Monday Tech Minute - Google Maps

Welcome to the Monday Tech Minute! Each Monday, I'll give you three quick reasons to try a strategy or tech tool that I've used (or am wanting to use in the near future) in the classroom. The network outage we had earlier this month at Center reminds me that technology is a tool for learning, not the key itself to learning. The key to learning will always be helping students learn how to think and putting them in positions where they have to (and want to) think about the subject.

As a social studies teacher, google Maps comes in handy nearly every week that I teach. Here are three reasons why:

1. Google maps is a more interactive version of a traditional map
Traditional maps help students see where they are in relation to other areas of the world. They also help students get a sense of scope when discussing an issue. You can talk about how large Russia is, or you can find it on a map and show it. Students will always be more impacted by the visual.

A recent example from my class is a discussion we had on capitalism vs. socialism and how resources are distributed in each system. We had been talking about social revolutions, including Egypt and Ukraine today, so I pulled up a map of Egypt to talk about the importance of resources - namely water.

Map of Cairo, Egypt and surrounding cities, nearly all of which are located right next to water

This image helped spur conversation about the importance of water as a resource for a city or society. Why are all of the cities and town on the Mediterranean or the Nile River? How do governments and business protect/control/distribute the water we consume? What do you predict will happen to the cost of water in 50 years based on supply and demand?

2. Google maps can put a picture to a topic that you are discussing in class
When the protests in Ukraine reached their boiling point, I took a few days from class to discuss the issue. We looked up pictures and the arguments of both sides. We have been studying in class why revolutions tend to occur in big cities. This was a great opportunity to get students to think about how Kiev is set up for a protest movement and the important role that Independence Square was playing in the unraveling events.

Here's an example:
Independence Square in Kiev, Ukraine

Where would a protest occur in Kansas City? With Google Maps, you can easily switch to a map of the Plaza or the location of City Hall and make the discussion very real.

3. Google Maps can help explain trends in culture that have occurred throughout history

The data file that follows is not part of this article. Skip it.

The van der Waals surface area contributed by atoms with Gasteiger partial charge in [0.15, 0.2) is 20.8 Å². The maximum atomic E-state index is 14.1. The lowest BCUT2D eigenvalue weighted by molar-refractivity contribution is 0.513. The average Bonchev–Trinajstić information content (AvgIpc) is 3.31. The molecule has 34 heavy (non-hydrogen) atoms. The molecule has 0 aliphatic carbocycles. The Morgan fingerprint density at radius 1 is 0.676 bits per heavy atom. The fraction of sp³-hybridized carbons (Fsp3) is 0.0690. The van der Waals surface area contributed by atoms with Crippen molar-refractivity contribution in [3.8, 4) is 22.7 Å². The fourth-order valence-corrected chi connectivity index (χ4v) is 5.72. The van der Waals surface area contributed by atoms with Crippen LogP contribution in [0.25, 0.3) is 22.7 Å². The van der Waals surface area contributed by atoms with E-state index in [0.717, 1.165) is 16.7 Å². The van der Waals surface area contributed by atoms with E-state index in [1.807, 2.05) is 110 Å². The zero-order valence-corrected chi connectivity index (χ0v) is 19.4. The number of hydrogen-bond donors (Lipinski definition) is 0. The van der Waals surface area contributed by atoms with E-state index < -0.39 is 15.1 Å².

Why did the French invasion of Russia fail in 1812? Why was tiny Britain able to build such a powerful empire?* Maps can answer questions, but they are also great tools for finding new questions that need to be answered. I'm constantly surprised at how curious students get when you simply pull up a map and let the conversation flow. Do we get "off topic"? Sure we do. Is there value to stoking curiosity? Definitely. Plus, most situations can be discreetly brought back on topic without students even realizing it. That pull back is truly that art of teaching

*Each can be answered through maps. Students don't realize the distance between Paris and Moscow until they see a map. Britain is an island, making it difficult to invade and defeat. 

Here's another great example. When looking at the spread of ideas during the Enlightenment, I brought up a map of Africa to show an example of how culture and ideas can spread. In northern Africa, there is a very heavy Arabic and Islamic influence as shown by city names, the language and the religion. In southern Africa, this is not the case for the most part. Why is that?

Map of northern and central Africa, which shows the cultural blockage that
has occurred throughout history because of the Saharan Desert

The Saharan Desert forms a wall that completely blocked cultural movement from northern to southern Africa. The only exception is near Yemen where there is a very small amount of water to cross to get from Yemen to either Eritrea or Djibouti.

Students can read about this or listen to you talk, but the image is convincing and real. Google maps makes this kind of impact in a much more interactive way than does a traditional map.

Have you found Google Maps useful? Are there other map programs that do a better job for a certain task?

Love it? Hate it? Leave your thoughts below and let's talk about it!

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